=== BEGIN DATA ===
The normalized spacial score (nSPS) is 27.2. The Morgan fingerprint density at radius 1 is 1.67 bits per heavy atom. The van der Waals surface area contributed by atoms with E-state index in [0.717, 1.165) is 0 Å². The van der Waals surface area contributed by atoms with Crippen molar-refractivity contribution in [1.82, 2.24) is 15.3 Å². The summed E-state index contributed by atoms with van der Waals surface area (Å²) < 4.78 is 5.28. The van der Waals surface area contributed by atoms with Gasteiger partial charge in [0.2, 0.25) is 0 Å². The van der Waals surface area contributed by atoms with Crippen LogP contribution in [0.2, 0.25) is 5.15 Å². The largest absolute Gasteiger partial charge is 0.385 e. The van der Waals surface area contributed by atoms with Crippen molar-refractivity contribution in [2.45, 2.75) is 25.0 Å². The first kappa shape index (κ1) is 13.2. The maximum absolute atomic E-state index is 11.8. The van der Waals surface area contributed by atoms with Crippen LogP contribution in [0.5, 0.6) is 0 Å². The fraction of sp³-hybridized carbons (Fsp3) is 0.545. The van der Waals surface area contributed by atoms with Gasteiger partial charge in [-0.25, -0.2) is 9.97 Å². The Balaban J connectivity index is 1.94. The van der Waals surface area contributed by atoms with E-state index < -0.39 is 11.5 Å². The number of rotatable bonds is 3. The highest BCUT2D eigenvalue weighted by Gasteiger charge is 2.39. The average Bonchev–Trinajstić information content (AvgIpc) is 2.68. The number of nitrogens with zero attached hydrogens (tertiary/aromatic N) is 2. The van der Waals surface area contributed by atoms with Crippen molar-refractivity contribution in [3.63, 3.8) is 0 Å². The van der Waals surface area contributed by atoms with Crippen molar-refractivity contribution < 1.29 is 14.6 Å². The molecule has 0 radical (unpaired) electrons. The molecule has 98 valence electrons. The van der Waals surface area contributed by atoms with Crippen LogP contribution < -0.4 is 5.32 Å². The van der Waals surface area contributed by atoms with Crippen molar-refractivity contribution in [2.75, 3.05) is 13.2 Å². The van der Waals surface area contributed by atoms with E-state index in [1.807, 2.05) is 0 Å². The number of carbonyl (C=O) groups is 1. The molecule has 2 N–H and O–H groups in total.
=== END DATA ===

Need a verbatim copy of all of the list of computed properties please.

The normalized spacial score (nSPS) is 27.2. The Morgan fingerprint density at radius 1 is 1.67 bits per heavy atom. The van der Waals surface area contributed by atoms with E-state index in [0.717, 1.165) is 0 Å². The van der Waals surface area contributed by atoms with Crippen molar-refractivity contribution in [1.82, 2.24) is 15.3 Å². The summed E-state index contributed by atoms with van der Waals surface area (Å²) < 4.78 is 5.28. The van der Waals surface area contributed by atoms with Gasteiger partial charge in [0.2, 0.25) is 0 Å². The van der Waals surface area contributed by atoms with Crippen LogP contribution in [0.2, 0.25) is 5.15 Å². The largest absolute Gasteiger partial charge is 0.385 e. The van der Waals surface area contributed by atoms with Crippen molar-refractivity contribution in [2.45, 2.75) is 25.0 Å². The first kappa shape index (κ1) is 13.2. The maximum absolute atomic E-state index is 11.8. The van der Waals surface area contributed by atoms with Crippen LogP contribution in [0.5, 0.6) is 0 Å². The fraction of sp³-hybridized carbons (Fsp3) is 0.545. The van der Waals surface area contributed by atoms with Gasteiger partial charge in [-0.25, -0.2) is 9.97 Å². The Balaban J connectivity index is 1.94. The van der Waals surface area contributed by atoms with E-state index < -0.39 is 11.5 Å². The number of rotatable bonds is 3. The highest BCUT2D eigenvalue weighted by Gasteiger charge is 2.39. The average Bonchev–Trinajstić information content (AvgIpc) is 2.68. The number of nitrogens with zero attached hydrogens (tertiary/aromatic N) is 2. The van der Waals surface area contributed by atoms with Crippen molar-refractivity contribution in [3.63, 3.8) is 0 Å². The van der Waals surface area contributed by atoms with Crippen molar-refractivity contribution < 1.29 is 14.6 Å². The molecule has 0 radical (unpaired) electrons. The molecule has 98 valence electrons. The van der Waals surface area contributed by atoms with Crippen LogP contribution < -0.4 is 5.32 Å². The van der Waals surface area contributed by atoms with Crippen molar-refractivity contribution in [2.75, 3.05) is 13.2 Å². The van der Waals surface area contributed by atoms with E-state index in [1.807, 2.05) is 0 Å². The number of carbonyl (C=O) groups is 1. The molecule has 2 N–H and O–H groups in total.